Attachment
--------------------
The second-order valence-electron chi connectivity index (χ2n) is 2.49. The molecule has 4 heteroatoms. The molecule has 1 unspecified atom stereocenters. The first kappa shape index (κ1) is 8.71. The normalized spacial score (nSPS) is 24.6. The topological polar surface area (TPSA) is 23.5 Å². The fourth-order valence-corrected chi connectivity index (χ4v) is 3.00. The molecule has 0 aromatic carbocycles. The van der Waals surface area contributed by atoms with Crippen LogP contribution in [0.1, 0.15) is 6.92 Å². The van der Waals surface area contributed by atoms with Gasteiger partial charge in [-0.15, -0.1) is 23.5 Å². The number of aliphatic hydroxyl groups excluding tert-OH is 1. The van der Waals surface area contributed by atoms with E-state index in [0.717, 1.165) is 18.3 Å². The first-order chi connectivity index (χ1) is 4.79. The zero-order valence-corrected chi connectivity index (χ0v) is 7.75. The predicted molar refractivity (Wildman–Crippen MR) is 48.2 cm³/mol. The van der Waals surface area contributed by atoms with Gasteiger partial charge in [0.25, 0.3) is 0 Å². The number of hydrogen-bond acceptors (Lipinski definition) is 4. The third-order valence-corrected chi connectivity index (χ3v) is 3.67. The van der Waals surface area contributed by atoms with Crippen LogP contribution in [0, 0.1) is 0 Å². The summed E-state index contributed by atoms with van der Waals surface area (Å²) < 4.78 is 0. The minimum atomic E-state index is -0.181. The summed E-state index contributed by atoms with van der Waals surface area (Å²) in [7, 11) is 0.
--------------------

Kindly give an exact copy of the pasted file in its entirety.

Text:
The second-order valence-electron chi connectivity index (χ2n) is 2.49. The molecule has 4 heteroatoms. The molecule has 1 unspecified atom stereocenters. The first kappa shape index (κ1) is 8.71. The normalized spacial score (nSPS) is 24.6. The topological polar surface area (TPSA) is 23.5 Å². The fourth-order valence-corrected chi connectivity index (χ4v) is 3.00. The molecule has 0 aromatic carbocycles. The van der Waals surface area contributed by atoms with Crippen LogP contribution in [0.1, 0.15) is 6.92 Å². The van der Waals surface area contributed by atoms with Gasteiger partial charge in [-0.15, -0.1) is 23.5 Å². The number of aliphatic hydroxyl groups excluding tert-OH is 1. The van der Waals surface area contributed by atoms with E-state index in [0.717, 1.165) is 18.3 Å². The first-order chi connectivity index (χ1) is 4.79. The zero-order valence-corrected chi connectivity index (χ0v) is 7.75. The predicted molar refractivity (Wildman–Crippen MR) is 48.2 cm³/mol. The van der Waals surface area contributed by atoms with Gasteiger partial charge in [0.25, 0.3) is 0 Å². The number of hydrogen-bond acceptors (Lipinski definition) is 4. The third-order valence-corrected chi connectivity index (χ3v) is 3.67. The van der Waals surface area contributed by atoms with Crippen LogP contribution in [0, 0.1) is 0 Å². The summed E-state index contributed by atoms with van der Waals surface area (Å²) < 4.78 is 0. The minimum atomic E-state index is -0.181. The summed E-state index contributed by atoms with van der Waals surface area (Å²) in [7, 11) is 0.